“She said that because she never even flew in her dreams. Sorry, kid, but our mom just isn’t quite special enough to soar like a Condor. Of course, you can spend your life on the ground if you want, and never even try, but then you won’t be any more special than Mom.”
As soon as I said it, I knew it was the wrong thing to say. She launched another rock and it hit exactly where the first one did. Then she turned on me.
“Mommy is too special. She’s the most special mommy in the whole world.”
I knelt in front of her. “You’re right, Sadie. She is. She probably just wants to keep you safe. Flying can be dangerous. It’s tricky to master and easy to get hurt doing it.”
“How? How can you get hurt?”
“You might get caught in an updraft and not be able to escape until it drops you someplace like the North Pole. Or China.”
She looked at me from beneath her scrunched eyebrows. “What’s an updraft?”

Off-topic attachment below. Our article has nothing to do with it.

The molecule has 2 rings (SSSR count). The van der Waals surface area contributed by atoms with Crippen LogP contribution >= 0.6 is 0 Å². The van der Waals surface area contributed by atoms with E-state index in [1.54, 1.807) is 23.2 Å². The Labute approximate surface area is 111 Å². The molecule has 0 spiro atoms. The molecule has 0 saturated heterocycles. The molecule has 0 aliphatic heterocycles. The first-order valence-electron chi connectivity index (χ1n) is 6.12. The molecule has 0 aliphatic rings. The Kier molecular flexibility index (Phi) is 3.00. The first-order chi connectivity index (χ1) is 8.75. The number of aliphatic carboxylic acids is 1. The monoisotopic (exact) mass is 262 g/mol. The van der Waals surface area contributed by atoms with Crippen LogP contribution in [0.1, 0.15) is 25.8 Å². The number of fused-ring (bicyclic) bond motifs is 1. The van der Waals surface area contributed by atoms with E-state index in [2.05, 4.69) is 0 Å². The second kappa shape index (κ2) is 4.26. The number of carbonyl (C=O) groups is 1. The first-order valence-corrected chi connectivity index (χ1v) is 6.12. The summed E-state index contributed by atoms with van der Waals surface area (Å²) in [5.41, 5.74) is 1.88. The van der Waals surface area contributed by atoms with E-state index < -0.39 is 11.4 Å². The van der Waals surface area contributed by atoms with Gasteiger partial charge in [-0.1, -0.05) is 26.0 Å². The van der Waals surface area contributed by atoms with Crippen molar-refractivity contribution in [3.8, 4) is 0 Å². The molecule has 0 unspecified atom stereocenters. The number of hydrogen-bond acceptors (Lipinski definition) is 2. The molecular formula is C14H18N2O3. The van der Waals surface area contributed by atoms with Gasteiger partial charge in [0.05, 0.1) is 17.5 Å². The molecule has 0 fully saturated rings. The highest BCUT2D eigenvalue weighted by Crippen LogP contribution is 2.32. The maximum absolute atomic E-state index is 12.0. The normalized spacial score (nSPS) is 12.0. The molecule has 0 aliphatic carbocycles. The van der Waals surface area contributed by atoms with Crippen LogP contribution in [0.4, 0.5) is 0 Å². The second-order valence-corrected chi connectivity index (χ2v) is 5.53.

“It’s like riptide at the beach,” I said, knowing how much Dad’s warnings about that had scared her, “but it’s in the air and it sucks you up instead of down.”
Shrugging, she threw her last rock at the same spot. Bullseye. “And besides, if I went to China, I could call Mommy and Daddy and they would come and get me. I know their phone numbers, dummy.”
“Well, peabrain, you wouldn’t be able to call if you got caught in the top of a Giant Sequoia or sucked into a jet engine, would you?”
Her shoulders slumped. “No.”
“Okay.” I held her shoulders so we were face to face. “If you want to learn how to fly, I can teach you.”
“There’s lots of ways,” I said, ticking them off on my fingers. “Some people just wiggle their toes and they rise up off the ground,” I could see her toes wiggling inside her sneakers. “Or maybe you’ll need to run downhill, spread your arms, and catch the wind.”